- Juden und Christen—das eine Volk Gottes by Walter Kasper
This is an important book. But first some pertinent—and perhaps some may also think, "impertinent"—background information. Reviewing this "must read" contribution to Jewish-Christian relations by Cardinal Professor Walter Kasper brings me back to when I was fortunate enough to be a fellow Professor with three of the most influential Catholic theologians of the twentieth and twenty-first centuries, when I was Guest Professor of the Pontifical Catholic Theological Faculty of the University of Tübingen, Germany, in the early 1970's. Those hyper-influential Catholic theologians are Josef Ratzinger (a.k.a. Pope Emeritus Benedict XVI), Professor Hans Küng, and Cardinal Walter Kasper. I beg the readers' permission to say a word about my contact with each of them.
I became a close personal friend of Küng already in 1959 when I was finishing my Licentiate in Sacred Theology (S.T.L.) degree in Catholic Theology at Tübingen (perhaps the first Catholic layperson to receive a degree in Catholic theology ever!), and he was the successor there to my "Doktor Vater," Professor Heinrich Fries (who had just moved to the University of Munich). In those early years, Kasper was an assistant to Küng and subsequently became Professor there. During Vatican II, Küng was hired as the successor to Fries. A short few years later, Küng was the Dean of the Catholic Theology Faculty and hired Josef Ratzinger, with whom he earlier had been a fellow Assistant in the Catholic Theology faculty of the University of Münster and also a colleague at Vatican II. Thus, the Catholic Theology Faculty of the University of Tübingen housed at the same time three theological world-shapers—and I was privileged to know them all. [End Page 453]
Walter Kasper was made Cardinal in 2001 and the Head of the Pontifical Council for Promoting Christian Unity during 2001–10. In many ways, this book is the fruit of his experience then, as well as his continued very active involvement in Jewish-Christian matters. The reader is the beneficiary of his manifold decades working in, and helping to shape, the ever-developing relationship between Catholics and Jews. The fact that he is a German theologian also cannot help but be important, given the Holocaust, during which all four of us were alive. This volume will be an eye-opener for those Christians and Jews, and intelligent outside observers, such as Muslims and "Nones," how these two sibling religions—Christianity and Rabbinic Judaism—came into existence and developed alongside each other. It is worth the price of the book just to learn of the family-intertwined relationship of these two religions.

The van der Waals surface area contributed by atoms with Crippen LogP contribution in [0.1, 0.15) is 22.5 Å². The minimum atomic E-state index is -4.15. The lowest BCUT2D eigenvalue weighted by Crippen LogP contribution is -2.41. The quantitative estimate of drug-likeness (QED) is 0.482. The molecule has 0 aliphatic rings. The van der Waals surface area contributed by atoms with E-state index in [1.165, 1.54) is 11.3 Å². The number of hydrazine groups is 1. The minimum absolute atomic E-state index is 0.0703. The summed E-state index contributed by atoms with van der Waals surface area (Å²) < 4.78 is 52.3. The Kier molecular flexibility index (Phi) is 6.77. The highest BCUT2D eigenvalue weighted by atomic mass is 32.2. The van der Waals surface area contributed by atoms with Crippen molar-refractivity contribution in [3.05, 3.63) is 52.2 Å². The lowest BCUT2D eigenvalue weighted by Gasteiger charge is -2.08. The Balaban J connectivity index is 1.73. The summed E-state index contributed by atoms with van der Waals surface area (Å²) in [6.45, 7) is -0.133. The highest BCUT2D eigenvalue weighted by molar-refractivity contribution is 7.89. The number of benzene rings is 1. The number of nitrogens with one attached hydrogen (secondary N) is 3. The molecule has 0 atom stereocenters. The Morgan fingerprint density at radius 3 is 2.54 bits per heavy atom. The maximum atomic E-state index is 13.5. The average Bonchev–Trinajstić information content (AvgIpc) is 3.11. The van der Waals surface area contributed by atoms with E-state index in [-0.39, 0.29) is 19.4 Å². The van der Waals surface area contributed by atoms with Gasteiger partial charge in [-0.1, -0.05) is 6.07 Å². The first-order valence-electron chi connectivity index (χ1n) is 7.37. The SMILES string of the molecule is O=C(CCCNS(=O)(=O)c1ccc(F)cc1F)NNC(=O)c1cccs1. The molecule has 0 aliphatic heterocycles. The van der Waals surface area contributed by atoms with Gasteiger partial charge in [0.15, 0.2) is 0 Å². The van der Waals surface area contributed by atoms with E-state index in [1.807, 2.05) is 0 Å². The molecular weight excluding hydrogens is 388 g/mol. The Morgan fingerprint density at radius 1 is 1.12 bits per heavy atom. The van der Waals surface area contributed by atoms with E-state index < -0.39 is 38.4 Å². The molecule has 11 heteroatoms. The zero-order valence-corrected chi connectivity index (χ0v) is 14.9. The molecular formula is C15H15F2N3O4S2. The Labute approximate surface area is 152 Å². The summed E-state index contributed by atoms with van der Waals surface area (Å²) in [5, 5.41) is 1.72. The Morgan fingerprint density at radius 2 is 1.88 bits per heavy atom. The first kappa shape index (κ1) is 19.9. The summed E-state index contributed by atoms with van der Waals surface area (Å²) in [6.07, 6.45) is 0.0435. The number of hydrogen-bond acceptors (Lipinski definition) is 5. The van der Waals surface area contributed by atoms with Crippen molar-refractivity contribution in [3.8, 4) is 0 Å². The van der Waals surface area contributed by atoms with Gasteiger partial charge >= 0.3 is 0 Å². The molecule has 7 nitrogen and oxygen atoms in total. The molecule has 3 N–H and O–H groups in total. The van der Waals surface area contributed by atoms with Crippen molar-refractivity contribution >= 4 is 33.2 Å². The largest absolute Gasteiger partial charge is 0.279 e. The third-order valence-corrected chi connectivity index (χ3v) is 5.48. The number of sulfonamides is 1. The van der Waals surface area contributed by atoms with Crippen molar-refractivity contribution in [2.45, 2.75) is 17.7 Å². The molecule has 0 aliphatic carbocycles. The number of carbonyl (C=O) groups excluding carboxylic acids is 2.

To begin, "Jesus" is an English spelling of the Latin Iesus, which is a translation of the New Testament Greek, Iesous, which is a translation of the Hebrew/Aramaic Yeshua. The latter was how he in life was named by his friends and enemies. Also telling, in this regard, was that he was addressed as "Rabbi," which means "Teacher." The New Testament was written Greek (the generally known language in the Roman Empire of the first century of the Common Era), and, consequently, almost always in its pages Jesus/Yeshua was addressed as Didascalos, Teacher, which is a translation of the term actually used, Rabbi ("Teacher") in Hebrew. So, when we read in English that he is addressed as Master or Lord, he in fact was addressed as Rabbi. What difference in Christian-Jewish relations might it have made over the centuries if the masses of illiterate Christians had constantly heard Yeshua addressed as Rabbi!
There were at least a half dozen Jewish groups contending during Yeshua's time about what was the correct way to live as a Jew: Pharisees, Sadducees, Zealots, Qumranites, Hellenists, and "Yeshuites." The latter, initially, according to Luke's Acts of the Apostles, called themselves "Followers of the Way"—Hodos in Greek—of Rabbi Yeshua. It was only many decades after the death of their Rabbi that they were...